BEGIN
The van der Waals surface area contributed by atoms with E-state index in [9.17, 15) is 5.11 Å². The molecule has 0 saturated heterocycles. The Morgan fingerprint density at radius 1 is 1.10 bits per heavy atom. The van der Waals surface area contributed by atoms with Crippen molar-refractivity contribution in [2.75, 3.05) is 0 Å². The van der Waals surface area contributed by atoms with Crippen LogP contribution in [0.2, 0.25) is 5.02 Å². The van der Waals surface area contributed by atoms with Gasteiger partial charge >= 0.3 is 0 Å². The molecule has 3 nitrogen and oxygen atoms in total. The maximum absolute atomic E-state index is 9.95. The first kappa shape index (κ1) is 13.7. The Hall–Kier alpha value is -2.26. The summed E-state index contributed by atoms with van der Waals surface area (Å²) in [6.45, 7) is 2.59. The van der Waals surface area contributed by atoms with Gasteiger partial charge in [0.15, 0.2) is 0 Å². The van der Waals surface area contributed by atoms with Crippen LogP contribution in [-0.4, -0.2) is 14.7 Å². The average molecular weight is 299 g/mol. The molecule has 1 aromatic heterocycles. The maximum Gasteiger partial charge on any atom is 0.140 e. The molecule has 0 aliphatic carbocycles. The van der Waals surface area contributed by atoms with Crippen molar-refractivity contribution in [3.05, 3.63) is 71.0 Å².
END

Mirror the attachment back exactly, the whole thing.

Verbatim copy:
The van der Waals surface area contributed by atoms with E-state index in [9.17, 15) is 5.11 Å². The molecule has 0 saturated heterocycles. The Morgan fingerprint density at radius 1 is 1.10 bits per heavy atom. The van der Waals surface area contributed by atoms with Crippen molar-refractivity contribution in [2.75, 3.05) is 0 Å². The van der Waals surface area contributed by atoms with Crippen LogP contribution in [0.2, 0.25) is 5.02 Å². The van der Waals surface area contributed by atoms with Gasteiger partial charge >= 0.3 is 0 Å². The molecule has 3 nitrogen and oxygen atoms in total. The maximum absolute atomic E-state index is 9.95. The first kappa shape index (κ1) is 13.7. The Hall–Kier alpha value is -2.26. The summed E-state index contributed by atoms with van der Waals surface area (Å²) in [6.45, 7) is 2.59. The van der Waals surface area contributed by atoms with Gasteiger partial charge in [0.15, 0.2) is 0 Å². The van der Waals surface area contributed by atoms with Crippen LogP contribution in [-0.4, -0.2) is 14.7 Å². The average molecular weight is 299 g/mol. The molecule has 1 aromatic heterocycles. The maximum Gasteiger partial charge on any atom is 0.140 e. The molecule has 0 aliphatic carbocycles. The van der Waals surface area contributed by atoms with Crippen molar-refractivity contribution in [3.05, 3.63) is 71.0 Å².